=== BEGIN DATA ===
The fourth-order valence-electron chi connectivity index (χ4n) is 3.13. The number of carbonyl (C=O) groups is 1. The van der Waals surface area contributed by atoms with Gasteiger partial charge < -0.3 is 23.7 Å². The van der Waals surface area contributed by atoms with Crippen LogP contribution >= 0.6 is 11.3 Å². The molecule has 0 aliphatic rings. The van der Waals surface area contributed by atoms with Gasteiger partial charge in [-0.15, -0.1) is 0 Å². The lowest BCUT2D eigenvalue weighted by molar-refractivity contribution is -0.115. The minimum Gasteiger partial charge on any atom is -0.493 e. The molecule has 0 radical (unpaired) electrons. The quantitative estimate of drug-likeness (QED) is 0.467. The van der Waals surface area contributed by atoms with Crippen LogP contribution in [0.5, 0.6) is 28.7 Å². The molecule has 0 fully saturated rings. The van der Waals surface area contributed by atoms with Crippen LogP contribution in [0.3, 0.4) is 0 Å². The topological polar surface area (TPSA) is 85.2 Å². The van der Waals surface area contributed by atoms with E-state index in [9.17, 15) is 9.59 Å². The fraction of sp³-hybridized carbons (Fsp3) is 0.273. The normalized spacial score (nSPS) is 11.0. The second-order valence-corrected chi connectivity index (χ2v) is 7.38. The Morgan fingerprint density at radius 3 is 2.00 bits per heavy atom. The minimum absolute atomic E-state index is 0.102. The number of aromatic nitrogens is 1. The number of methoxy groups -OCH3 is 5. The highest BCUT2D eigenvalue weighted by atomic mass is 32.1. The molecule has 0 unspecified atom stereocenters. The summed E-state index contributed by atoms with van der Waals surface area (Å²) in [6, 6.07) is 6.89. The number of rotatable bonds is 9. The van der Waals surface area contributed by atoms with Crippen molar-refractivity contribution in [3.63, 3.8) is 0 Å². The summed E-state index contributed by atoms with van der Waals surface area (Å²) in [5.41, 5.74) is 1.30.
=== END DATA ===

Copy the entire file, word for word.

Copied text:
The fourth-order valence-electron chi connectivity index (χ4n) is 3.13. The number of carbonyl (C=O) groups is 1. The van der Waals surface area contributed by atoms with Gasteiger partial charge < -0.3 is 23.7 Å². The van der Waals surface area contributed by atoms with Crippen LogP contribution >= 0.6 is 11.3 Å². The molecule has 0 aliphatic rings. The van der Waals surface area contributed by atoms with Gasteiger partial charge in [-0.15, -0.1) is 0 Å². The lowest BCUT2D eigenvalue weighted by molar-refractivity contribution is -0.115. The minimum Gasteiger partial charge on any atom is -0.493 e. The molecule has 0 radical (unpaired) electrons. The quantitative estimate of drug-likeness (QED) is 0.467. The van der Waals surface area contributed by atoms with Crippen LogP contribution in [0.5, 0.6) is 28.7 Å². The molecule has 0 fully saturated rings. The van der Waals surface area contributed by atoms with Crippen LogP contribution in [0.3, 0.4) is 0 Å². The topological polar surface area (TPSA) is 85.2 Å². The van der Waals surface area contributed by atoms with E-state index in [9.17, 15) is 9.59 Å². The fraction of sp³-hybridized carbons (Fsp3) is 0.273. The normalized spacial score (nSPS) is 11.0. The second-order valence-corrected chi connectivity index (χ2v) is 7.38. The Morgan fingerprint density at radius 3 is 2.00 bits per heavy atom. The minimum absolute atomic E-state index is 0.102. The number of aromatic nitrogens is 1. The number of methoxy groups -OCH3 is 5. The highest BCUT2D eigenvalue weighted by atomic mass is 32.1. The molecule has 0 unspecified atom stereocenters. The summed E-state index contributed by atoms with van der Waals surface area (Å²) in [6, 6.07) is 6.89. The number of rotatable bonds is 9. The van der Waals surface area contributed by atoms with Crippen molar-refractivity contribution in [3.63, 3.8) is 0 Å². The summed E-state index contributed by atoms with van der Waals surface area (Å²) in [5.41, 5.74) is 1.30.